(Updated from 10:39 a.m. )

Some

retail sales data out this morning sparked a bit of fire in the market's belly, and stocks bumped higher out of the gate. Tech stocks and blue-chips were ahead by nearly the same number of points in recent action.

Still, investor ranks were slim as

Federal Reserve head

Alan Greenspan's

Humphrey-Hawkins

testimony before the

Senate Banking Committee

kicked off shortly after 10 a.m. In his prepared remarks, Greenspan emphasized the ongoing weakness in the economy. That indicates that the Fed is likely to continue cutting rates. He said, however, that the economic weakness doesn't seem to have been as bad in January as it was in December. In any case, the key part to watch will likely be the Q-and-A session with senators.

The latest

retail sales number showed that sales picked up quite a bit in January -- and more than economists had expected. The headline number rose 0.7% during the month, compared with forecasts for 0.6% growth and December's 0.1% increase in sales. The core number, which excludes volatile auto sales, rose 0.8%, double the 0.4% rise expected by economists and well above December's flat performance.

The less-watched

BTM-UBSW Weekly Chain Store Sales Index

for the week ending Feb. 10 showed 0.8% growth in sales, compared with a 0.1% drop the previous week. These retail sales numbers could indicate a rebound in consumer confidence in January, or they might not. While the December and January numbers might seem to indicate a real rebound in consumer spending -- retail sales had dropped 0.1% and 0.5% in October and November -- some are concerned that the winter strength is due more to sharp discounts and decent weather rather than any fundamental change in shopping behavior.

Some think the Nasdaq has hit a near-term bottom -- again -- in the past few weeks. A good sign is the rise in chip stocks this morning. Despite a

Credit Suisse First Boston

downgrade on

Broadcom

(BRCM)

,

Texas Instruments

(TXN) - Get Report

and

Intel

(INTC) - Get Report

the

Philadelphia Stock Exchange Semiconductor Index

was up 3.1%. The sector began to rebound yesterday after a weeklong selloff.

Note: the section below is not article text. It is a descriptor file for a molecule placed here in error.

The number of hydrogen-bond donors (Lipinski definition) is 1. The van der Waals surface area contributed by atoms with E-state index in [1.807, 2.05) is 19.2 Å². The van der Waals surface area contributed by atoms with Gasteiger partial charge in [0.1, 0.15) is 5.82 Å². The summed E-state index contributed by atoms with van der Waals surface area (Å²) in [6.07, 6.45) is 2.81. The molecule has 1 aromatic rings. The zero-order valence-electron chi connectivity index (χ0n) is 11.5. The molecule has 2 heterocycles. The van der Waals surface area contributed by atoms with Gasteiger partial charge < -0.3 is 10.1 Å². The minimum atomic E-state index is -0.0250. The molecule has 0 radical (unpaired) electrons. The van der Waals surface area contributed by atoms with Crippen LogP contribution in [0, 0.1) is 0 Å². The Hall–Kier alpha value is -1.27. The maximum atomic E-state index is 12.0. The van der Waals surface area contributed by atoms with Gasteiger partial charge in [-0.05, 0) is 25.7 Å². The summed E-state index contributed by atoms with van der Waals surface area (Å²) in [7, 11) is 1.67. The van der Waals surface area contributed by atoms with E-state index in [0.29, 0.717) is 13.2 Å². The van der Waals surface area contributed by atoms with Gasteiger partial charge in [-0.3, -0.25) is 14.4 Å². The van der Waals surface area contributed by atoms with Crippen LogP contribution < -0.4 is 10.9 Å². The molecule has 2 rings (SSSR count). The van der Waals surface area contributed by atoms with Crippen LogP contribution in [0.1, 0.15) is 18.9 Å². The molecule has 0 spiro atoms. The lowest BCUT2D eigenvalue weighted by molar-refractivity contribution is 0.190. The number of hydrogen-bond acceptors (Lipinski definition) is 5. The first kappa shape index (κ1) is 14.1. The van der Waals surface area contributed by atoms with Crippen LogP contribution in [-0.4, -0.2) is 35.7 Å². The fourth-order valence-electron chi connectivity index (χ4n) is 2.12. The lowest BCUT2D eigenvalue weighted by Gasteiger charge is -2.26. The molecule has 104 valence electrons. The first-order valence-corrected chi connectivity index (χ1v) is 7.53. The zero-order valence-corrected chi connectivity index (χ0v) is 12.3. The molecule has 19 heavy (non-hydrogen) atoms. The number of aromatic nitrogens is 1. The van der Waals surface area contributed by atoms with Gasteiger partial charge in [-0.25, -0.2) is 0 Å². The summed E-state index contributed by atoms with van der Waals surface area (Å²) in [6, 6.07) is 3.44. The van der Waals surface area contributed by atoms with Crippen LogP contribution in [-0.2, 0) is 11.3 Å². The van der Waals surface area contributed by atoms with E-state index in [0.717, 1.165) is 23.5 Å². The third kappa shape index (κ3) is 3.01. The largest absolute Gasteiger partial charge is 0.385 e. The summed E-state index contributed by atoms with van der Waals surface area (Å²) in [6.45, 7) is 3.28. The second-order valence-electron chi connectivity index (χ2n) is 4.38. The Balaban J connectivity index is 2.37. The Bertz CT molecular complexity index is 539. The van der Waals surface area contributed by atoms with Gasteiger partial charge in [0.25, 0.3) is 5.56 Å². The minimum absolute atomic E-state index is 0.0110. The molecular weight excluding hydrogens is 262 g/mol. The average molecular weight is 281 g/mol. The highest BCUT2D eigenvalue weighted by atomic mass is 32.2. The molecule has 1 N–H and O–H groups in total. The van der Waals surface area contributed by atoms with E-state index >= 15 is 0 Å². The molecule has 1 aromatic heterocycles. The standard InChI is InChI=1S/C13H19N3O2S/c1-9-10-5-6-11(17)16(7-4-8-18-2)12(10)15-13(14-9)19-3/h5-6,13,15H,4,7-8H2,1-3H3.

Meanwhile, Broadcom and Intel, which were up briefly, had lately turned down by 0.2% and 0.7%, respectively. Texas Instruments was up 1.5%.

Of course the CSFB downgrade is after the fact, but it was pressuring Intel and Broadcom in preopen trading this morning.

Just last week, CSFB issued a dire note about the semiconductor industry after new data from the

Semiconductor Industry Association

showed that chip sales were falling. CSFB said then that inventory levels had worsened in recent months and could likely take until the end of second quarter to burn off.

But today, CSFB said it has

visibility worries. That may mean it's no longer so sure about its previous forecast. Tech company after tech company -- and the analysts that watch them -- have lately begun to voice concerns about visibility, or companies' ability to project future performance. It's not an easy thing to do when the economic picture is so murky and the Fed's future interest-rate moves unknown.

Networking bellwether

Cisco

(CSCO) - Get Report

continued to cast a spell over tech investors this morning. This one not-so-little stock has been among the most actively traded on the Nasdaq for the past five days in a row. Last Tuesday, the company warned of slowing sales in its future, and investors sold it off through Friday. Yesterday, it began to rebound. Cisco was lately up 2.1%.

The Dow continued to court the psychologically key 11,000 watermark, but less aggressively than yesterday, when it rose 165 points to close at 10,947. Today it was getting most of its lift from tech giant

Microsoft

(MSFT) - Get Report

, PC maker

IBM

(IBM) - Get Report

and

3M

(MMM) - Get Report

. Together these three were adding 39 weighted points to the index.

The biggest losers were consumer products giants

Coca-Cola

(KO) - Get Report

and

Johnson & Johnson

(JNJ) - Get Report

.

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Sector Watch

Green swathed tech pretty much everywhere this morning, with gains in Internet, networking, biotech, telecom, PC makers and chip stocks. The SOX was storming 3% higher, while the

Morgan Stanley High Tech Index

was jumping 2.5%.

Financials were mixed, again, with brokerages up and banks down, while retailers were selling out of Monday's robust rally.

Defensives such as drugs were down, while tobacco stocks continued to ride their unstoppable tidal wave. The

American Stock Exchange Pharmaceutical Index

was down 1%, while the

American Stock Exchange Tobacco Index

was up 1.9%.

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Bonds/Economy

The benchmark 10-year

Treasury note was rising 5/32 this morning, to 99 23/32, yielding 5.038%.

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